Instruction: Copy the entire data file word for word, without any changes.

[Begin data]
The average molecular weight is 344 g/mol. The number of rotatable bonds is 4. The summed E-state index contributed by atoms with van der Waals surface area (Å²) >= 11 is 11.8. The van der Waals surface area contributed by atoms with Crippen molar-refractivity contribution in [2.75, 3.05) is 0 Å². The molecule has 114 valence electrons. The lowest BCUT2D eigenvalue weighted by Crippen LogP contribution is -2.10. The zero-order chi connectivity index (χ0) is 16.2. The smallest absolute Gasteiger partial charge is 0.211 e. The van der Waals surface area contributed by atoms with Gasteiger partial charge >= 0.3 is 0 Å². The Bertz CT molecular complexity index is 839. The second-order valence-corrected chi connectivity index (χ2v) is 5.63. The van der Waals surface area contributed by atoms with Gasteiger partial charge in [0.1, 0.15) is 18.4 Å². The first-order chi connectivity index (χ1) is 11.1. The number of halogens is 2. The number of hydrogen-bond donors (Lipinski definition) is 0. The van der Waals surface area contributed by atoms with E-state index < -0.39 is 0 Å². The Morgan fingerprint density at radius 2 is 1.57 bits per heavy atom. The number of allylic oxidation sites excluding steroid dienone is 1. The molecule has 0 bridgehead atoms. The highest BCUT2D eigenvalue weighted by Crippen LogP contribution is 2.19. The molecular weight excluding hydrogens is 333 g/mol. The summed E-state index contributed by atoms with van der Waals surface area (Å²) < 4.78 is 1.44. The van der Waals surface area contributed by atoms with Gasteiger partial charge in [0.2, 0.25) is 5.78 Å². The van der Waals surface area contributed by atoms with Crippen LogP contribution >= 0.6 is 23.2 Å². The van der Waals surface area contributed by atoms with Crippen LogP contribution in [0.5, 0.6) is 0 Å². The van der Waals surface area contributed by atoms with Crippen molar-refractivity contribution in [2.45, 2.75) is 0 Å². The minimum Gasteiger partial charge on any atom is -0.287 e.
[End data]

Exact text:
The average molecular weight is 344 g/mol. The number of rotatable bonds is 4. The summed E-state index contributed by atoms with van der Waals surface area (Å²) >= 11 is 11.8. The van der Waals surface area contributed by atoms with Crippen molar-refractivity contribution in [2.75, 3.05) is 0 Å². The molecule has 114 valence electrons. The lowest BCUT2D eigenvalue weighted by Crippen LogP contribution is -2.10. The zero-order chi connectivity index (χ0) is 16.2. The smallest absolute Gasteiger partial charge is 0.211 e. The van der Waals surface area contributed by atoms with Gasteiger partial charge >= 0.3 is 0 Å². The Bertz CT molecular complexity index is 839. The second-order valence-corrected chi connectivity index (χ2v) is 5.63. The van der Waals surface area contributed by atoms with Gasteiger partial charge in [0.1, 0.15) is 18.4 Å². The first-order chi connectivity index (χ1) is 11.1. The number of halogens is 2. The number of hydrogen-bond donors (Lipinski definition) is 0. The van der Waals surface area contributed by atoms with E-state index < -0.39 is 0 Å². The Morgan fingerprint density at radius 2 is 1.57 bits per heavy atom. The number of allylic oxidation sites excluding steroid dienone is 1. The molecule has 0 bridgehead atoms. The highest BCUT2D eigenvalue weighted by Crippen LogP contribution is 2.19. The molecular weight excluding hydrogens is 333 g/mol. The summed E-state index contributed by atoms with van der Waals surface area (Å²) < 4.78 is 1.44. The van der Waals surface area contributed by atoms with Gasteiger partial charge in [0.2, 0.25) is 5.78 Å². The van der Waals surface area contributed by atoms with Crippen LogP contribution >= 0.6 is 23.2 Å². The van der Waals surface area contributed by atoms with Crippen LogP contribution in [0.5, 0.6) is 0 Å². The van der Waals surface area contributed by atoms with Crippen molar-refractivity contribution in [2.45, 2.75) is 0 Å². The minimum Gasteiger partial charge on any atom is -0.287 e.